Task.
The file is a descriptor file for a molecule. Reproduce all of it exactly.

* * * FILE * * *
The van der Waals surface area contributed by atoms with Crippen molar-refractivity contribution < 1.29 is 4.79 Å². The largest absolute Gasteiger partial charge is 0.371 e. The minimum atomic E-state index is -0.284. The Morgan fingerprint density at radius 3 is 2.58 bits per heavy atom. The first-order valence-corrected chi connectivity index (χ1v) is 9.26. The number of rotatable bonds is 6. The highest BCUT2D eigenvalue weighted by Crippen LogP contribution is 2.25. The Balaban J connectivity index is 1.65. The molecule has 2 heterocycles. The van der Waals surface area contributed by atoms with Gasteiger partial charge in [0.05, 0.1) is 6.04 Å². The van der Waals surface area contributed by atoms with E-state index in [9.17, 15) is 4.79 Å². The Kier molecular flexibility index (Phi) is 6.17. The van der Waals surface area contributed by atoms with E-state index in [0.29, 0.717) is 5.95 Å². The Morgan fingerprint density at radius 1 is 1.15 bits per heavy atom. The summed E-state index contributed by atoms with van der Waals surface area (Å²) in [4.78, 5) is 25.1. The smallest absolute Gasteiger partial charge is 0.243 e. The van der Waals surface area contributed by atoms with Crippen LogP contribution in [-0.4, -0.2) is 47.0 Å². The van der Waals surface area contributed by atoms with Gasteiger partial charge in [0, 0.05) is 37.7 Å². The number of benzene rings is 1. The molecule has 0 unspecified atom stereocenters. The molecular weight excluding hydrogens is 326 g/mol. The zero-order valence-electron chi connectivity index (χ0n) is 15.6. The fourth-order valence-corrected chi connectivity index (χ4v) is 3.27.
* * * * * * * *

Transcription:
The van der Waals surface area contributed by atoms with Crippen molar-refractivity contribution < 1.29 is 4.79 Å². The largest absolute Gasteiger partial charge is 0.371 e. The minimum atomic E-state index is -0.284. The Morgan fingerprint density at radius 3 is 2.58 bits per heavy atom. The first-order valence-corrected chi connectivity index (χ1v) is 9.26. The number of rotatable bonds is 6. The highest BCUT2D eigenvalue weighted by Crippen LogP contribution is 2.25. The Balaban J connectivity index is 1.65. The molecule has 2 heterocycles. The van der Waals surface area contributed by atoms with Gasteiger partial charge in [0.05, 0.1) is 6.04 Å². The van der Waals surface area contributed by atoms with E-state index in [9.17, 15) is 4.79 Å². The Kier molecular flexibility index (Phi) is 6.17. The van der Waals surface area contributed by atoms with E-state index in [0.29, 0.717) is 5.95 Å². The Morgan fingerprint density at radius 1 is 1.15 bits per heavy atom. The summed E-state index contributed by atoms with van der Waals surface area (Å²) in [4.78, 5) is 25.1. The smallest absolute Gasteiger partial charge is 0.243 e. The van der Waals surface area contributed by atoms with Crippen LogP contribution in [-0.4, -0.2) is 47.0 Å². The van der Waals surface area contributed by atoms with Gasteiger partial charge in [0, 0.05) is 37.7 Å². The number of benzene rings is 1. The molecule has 0 unspecified atom stereocenters. The molecular weight excluding hydrogens is 326 g/mol. The zero-order valence-electron chi connectivity index (χ0n) is 15.6. The fourth-order valence-corrected chi connectivity index (χ4v) is 3.27.